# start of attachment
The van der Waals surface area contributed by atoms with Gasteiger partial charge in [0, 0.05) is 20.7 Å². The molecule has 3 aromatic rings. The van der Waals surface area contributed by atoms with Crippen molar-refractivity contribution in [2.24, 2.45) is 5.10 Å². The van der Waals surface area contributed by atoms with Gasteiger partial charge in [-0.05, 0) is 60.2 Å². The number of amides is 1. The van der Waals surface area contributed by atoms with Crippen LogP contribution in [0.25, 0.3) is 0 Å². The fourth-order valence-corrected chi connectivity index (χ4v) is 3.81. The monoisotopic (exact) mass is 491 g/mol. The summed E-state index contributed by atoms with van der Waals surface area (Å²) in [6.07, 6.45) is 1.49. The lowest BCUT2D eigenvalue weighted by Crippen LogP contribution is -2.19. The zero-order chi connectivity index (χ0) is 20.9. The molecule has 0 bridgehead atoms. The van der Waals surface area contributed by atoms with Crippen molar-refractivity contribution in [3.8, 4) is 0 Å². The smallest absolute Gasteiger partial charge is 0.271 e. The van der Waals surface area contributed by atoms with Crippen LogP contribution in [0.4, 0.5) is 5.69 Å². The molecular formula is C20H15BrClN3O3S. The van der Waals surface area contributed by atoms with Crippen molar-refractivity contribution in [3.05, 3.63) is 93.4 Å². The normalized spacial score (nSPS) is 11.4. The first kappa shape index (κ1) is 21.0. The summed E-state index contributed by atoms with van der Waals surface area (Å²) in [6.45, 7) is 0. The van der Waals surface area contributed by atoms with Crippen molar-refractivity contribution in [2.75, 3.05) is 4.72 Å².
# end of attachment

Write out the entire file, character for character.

The van der Waals surface area contributed by atoms with Gasteiger partial charge in [0, 0.05) is 20.7 Å². The molecule has 3 aromatic rings. The van der Waals surface area contributed by atoms with Crippen molar-refractivity contribution in [2.24, 2.45) is 5.10 Å². The van der Waals surface area contributed by atoms with Gasteiger partial charge in [-0.05, 0) is 60.2 Å². The number of amides is 1. The van der Waals surface area contributed by atoms with Crippen LogP contribution in [0.25, 0.3) is 0 Å². The fourth-order valence-corrected chi connectivity index (χ4v) is 3.81. The monoisotopic (exact) mass is 491 g/mol. The summed E-state index contributed by atoms with van der Waals surface area (Å²) in [6.07, 6.45) is 1.49. The lowest BCUT2D eigenvalue weighted by Crippen LogP contribution is -2.19. The zero-order chi connectivity index (χ0) is 20.9. The molecule has 0 bridgehead atoms. The van der Waals surface area contributed by atoms with Crippen molar-refractivity contribution in [3.8, 4) is 0 Å². The smallest absolute Gasteiger partial charge is 0.271 e. The van der Waals surface area contributed by atoms with Crippen LogP contribution in [0.4, 0.5) is 5.69 Å². The molecular formula is C20H15BrClN3O3S. The van der Waals surface area contributed by atoms with Crippen molar-refractivity contribution in [3.05, 3.63) is 93.4 Å². The normalized spacial score (nSPS) is 11.4. The first kappa shape index (κ1) is 21.0. The summed E-state index contributed by atoms with van der Waals surface area (Å²) in [6.45, 7) is 0. The van der Waals surface area contributed by atoms with Crippen molar-refractivity contribution in [2.75, 3.05) is 4.72 Å².